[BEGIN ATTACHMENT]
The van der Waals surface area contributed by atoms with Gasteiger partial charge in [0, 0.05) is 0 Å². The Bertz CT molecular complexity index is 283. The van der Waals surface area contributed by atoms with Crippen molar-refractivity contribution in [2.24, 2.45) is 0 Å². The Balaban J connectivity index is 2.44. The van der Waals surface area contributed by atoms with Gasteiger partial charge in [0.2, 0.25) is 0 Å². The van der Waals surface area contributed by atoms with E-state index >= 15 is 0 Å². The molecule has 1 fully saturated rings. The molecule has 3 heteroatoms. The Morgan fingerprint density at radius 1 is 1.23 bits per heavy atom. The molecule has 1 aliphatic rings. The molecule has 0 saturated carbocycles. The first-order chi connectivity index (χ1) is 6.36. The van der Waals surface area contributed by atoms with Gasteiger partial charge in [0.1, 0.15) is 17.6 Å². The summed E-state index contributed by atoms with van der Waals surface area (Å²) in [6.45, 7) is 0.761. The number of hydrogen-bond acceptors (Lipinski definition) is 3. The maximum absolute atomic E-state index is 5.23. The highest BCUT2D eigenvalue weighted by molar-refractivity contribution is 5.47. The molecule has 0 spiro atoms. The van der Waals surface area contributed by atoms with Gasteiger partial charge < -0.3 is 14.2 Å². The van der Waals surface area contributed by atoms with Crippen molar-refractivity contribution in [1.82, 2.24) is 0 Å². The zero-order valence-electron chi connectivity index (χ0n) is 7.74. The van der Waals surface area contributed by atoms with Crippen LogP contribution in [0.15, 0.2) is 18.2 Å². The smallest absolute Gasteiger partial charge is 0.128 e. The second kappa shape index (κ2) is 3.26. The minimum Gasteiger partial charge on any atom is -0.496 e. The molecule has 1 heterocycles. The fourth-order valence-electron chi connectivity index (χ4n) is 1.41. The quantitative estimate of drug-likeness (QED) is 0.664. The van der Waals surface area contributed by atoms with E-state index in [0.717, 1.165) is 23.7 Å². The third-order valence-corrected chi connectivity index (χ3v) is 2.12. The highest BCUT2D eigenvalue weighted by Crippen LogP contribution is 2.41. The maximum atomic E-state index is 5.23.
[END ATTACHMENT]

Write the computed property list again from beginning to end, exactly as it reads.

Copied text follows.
The van der Waals surface area contributed by atoms with Gasteiger partial charge in [0, 0.05) is 0 Å². The Bertz CT molecular complexity index is 283. The van der Waals surface area contributed by atoms with Crippen molar-refractivity contribution in [2.24, 2.45) is 0 Å². The Balaban J connectivity index is 2.44. The van der Waals surface area contributed by atoms with Gasteiger partial charge in [0.2, 0.25) is 0 Å². The van der Waals surface area contributed by atoms with E-state index >= 15 is 0 Å². The molecule has 1 fully saturated rings. The molecule has 3 heteroatoms. The Morgan fingerprint density at radius 1 is 1.23 bits per heavy atom. The molecule has 1 aliphatic rings. The molecule has 0 saturated carbocycles. The first-order chi connectivity index (χ1) is 6.36. The van der Waals surface area contributed by atoms with Gasteiger partial charge in [0.1, 0.15) is 17.6 Å². The summed E-state index contributed by atoms with van der Waals surface area (Å²) in [6.45, 7) is 0.761. The number of hydrogen-bond acceptors (Lipinski definition) is 3. The maximum absolute atomic E-state index is 5.23. The highest BCUT2D eigenvalue weighted by molar-refractivity contribution is 5.47. The molecule has 0 spiro atoms. The van der Waals surface area contributed by atoms with Gasteiger partial charge < -0.3 is 14.2 Å². The van der Waals surface area contributed by atoms with Crippen molar-refractivity contribution in [1.82, 2.24) is 0 Å². The zero-order valence-electron chi connectivity index (χ0n) is 7.74. The van der Waals surface area contributed by atoms with Crippen LogP contribution in [0.15, 0.2) is 18.2 Å². The smallest absolute Gasteiger partial charge is 0.128 e. The second kappa shape index (κ2) is 3.26. The minimum Gasteiger partial charge on any atom is -0.496 e. The molecule has 1 heterocycles. The fourth-order valence-electron chi connectivity index (χ4n) is 1.41. The quantitative estimate of drug-likeness (QED) is 0.664. The van der Waals surface area contributed by atoms with E-state index in [0.717, 1.165) is 23.7 Å². The third-order valence-corrected chi connectivity index (χ3v) is 2.12. The highest BCUT2D eigenvalue weighted by Crippen LogP contribution is 2.41. The maximum atomic E-state index is 5.23.